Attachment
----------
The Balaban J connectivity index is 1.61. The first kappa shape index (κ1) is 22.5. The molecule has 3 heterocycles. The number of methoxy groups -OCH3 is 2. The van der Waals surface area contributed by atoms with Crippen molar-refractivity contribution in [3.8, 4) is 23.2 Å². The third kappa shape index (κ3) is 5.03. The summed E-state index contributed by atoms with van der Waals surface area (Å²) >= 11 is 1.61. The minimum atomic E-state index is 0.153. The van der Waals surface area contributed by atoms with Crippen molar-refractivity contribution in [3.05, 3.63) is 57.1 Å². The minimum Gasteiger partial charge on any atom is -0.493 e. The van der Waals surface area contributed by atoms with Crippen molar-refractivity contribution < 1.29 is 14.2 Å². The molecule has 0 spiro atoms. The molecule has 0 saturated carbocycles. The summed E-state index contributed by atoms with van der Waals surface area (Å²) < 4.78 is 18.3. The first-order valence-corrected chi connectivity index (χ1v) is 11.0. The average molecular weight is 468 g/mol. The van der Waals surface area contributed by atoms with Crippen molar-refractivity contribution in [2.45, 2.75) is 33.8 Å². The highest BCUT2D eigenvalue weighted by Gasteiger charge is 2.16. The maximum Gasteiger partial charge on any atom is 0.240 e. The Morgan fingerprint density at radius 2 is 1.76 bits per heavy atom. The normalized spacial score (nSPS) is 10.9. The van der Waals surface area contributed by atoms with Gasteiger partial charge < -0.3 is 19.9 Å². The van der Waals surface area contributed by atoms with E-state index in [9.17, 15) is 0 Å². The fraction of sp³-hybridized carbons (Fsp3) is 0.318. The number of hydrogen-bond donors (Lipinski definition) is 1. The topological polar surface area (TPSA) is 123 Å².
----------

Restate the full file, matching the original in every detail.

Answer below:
The Balaban J connectivity index is 1.61. The first kappa shape index (κ1) is 22.5. The molecule has 3 heterocycles. The number of methoxy groups -OCH3 is 2. The van der Waals surface area contributed by atoms with Crippen molar-refractivity contribution in [3.8, 4) is 23.2 Å². The third kappa shape index (κ3) is 5.03. The summed E-state index contributed by atoms with van der Waals surface area (Å²) >= 11 is 1.61. The minimum atomic E-state index is 0.153. The van der Waals surface area contributed by atoms with Crippen molar-refractivity contribution in [3.05, 3.63) is 57.1 Å². The minimum Gasteiger partial charge on any atom is -0.493 e. The van der Waals surface area contributed by atoms with Crippen molar-refractivity contribution < 1.29 is 14.2 Å². The molecule has 0 spiro atoms. The molecule has 0 saturated carbocycles. The summed E-state index contributed by atoms with van der Waals surface area (Å²) < 4.78 is 18.3. The first-order valence-corrected chi connectivity index (χ1v) is 11.0. The average molecular weight is 468 g/mol. The van der Waals surface area contributed by atoms with Crippen molar-refractivity contribution in [2.45, 2.75) is 33.8 Å². The highest BCUT2D eigenvalue weighted by Gasteiger charge is 2.16. The maximum Gasteiger partial charge on any atom is 0.240 e. The Morgan fingerprint density at radius 2 is 1.76 bits per heavy atom. The normalized spacial score (nSPS) is 10.9. The van der Waals surface area contributed by atoms with Gasteiger partial charge < -0.3 is 19.9 Å². The van der Waals surface area contributed by atoms with E-state index in [9.17, 15) is 0 Å². The fraction of sp³-hybridized carbons (Fsp3) is 0.318. The number of hydrogen-bond donors (Lipinski definition) is 1. The topological polar surface area (TPSA) is 123 Å².